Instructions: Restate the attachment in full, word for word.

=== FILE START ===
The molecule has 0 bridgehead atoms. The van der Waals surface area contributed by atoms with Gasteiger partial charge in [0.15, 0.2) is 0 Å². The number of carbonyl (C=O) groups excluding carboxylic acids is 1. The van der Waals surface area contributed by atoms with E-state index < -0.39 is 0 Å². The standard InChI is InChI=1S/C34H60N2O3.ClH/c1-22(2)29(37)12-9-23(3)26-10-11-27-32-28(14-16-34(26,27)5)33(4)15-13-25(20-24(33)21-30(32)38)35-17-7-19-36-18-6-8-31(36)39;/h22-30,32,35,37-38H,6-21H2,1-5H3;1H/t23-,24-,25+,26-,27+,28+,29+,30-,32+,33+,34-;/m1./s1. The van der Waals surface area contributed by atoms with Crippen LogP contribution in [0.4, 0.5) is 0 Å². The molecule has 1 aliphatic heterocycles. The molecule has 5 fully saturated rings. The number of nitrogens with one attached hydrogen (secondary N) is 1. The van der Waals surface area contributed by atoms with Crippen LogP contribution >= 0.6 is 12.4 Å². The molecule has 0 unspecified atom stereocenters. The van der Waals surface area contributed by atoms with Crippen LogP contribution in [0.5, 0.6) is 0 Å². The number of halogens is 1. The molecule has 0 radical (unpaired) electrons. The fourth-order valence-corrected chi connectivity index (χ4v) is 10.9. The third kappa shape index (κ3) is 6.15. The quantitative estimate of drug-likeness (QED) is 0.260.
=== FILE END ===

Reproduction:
The molecule has 0 bridgehead atoms. The van der Waals surface area contributed by atoms with Gasteiger partial charge in [0.15, 0.2) is 0 Å². The number of carbonyl (C=O) groups excluding carboxylic acids is 1. The van der Waals surface area contributed by atoms with E-state index < -0.39 is 0 Å². The standard InChI is InChI=1S/C34H60N2O3.ClH/c1-22(2)29(37)12-9-23(3)26-10-11-27-32-28(14-16-34(26,27)5)33(4)15-13-25(20-24(33)21-30(32)38)35-17-7-19-36-18-6-8-31(36)39;/h22-30,32,35,37-38H,6-21H2,1-5H3;1H/t23-,24-,25+,26-,27+,28+,29+,30-,32+,33+,34-;/m1./s1. The van der Waals surface area contributed by atoms with Crippen LogP contribution in [0.4, 0.5) is 0 Å². The molecule has 1 aliphatic heterocycles. The molecule has 5 fully saturated rings. The number of nitrogens with one attached hydrogen (secondary N) is 1. The van der Waals surface area contributed by atoms with Crippen LogP contribution >= 0.6 is 12.4 Å². The molecule has 0 unspecified atom stereocenters. The van der Waals surface area contributed by atoms with Crippen LogP contribution in [0.5, 0.6) is 0 Å². The number of halogens is 1. The molecule has 0 radical (unpaired) electrons. The fourth-order valence-corrected chi connectivity index (χ4v) is 10.9. The third kappa shape index (κ3) is 6.15. The quantitative estimate of drug-likeness (QED) is 0.260.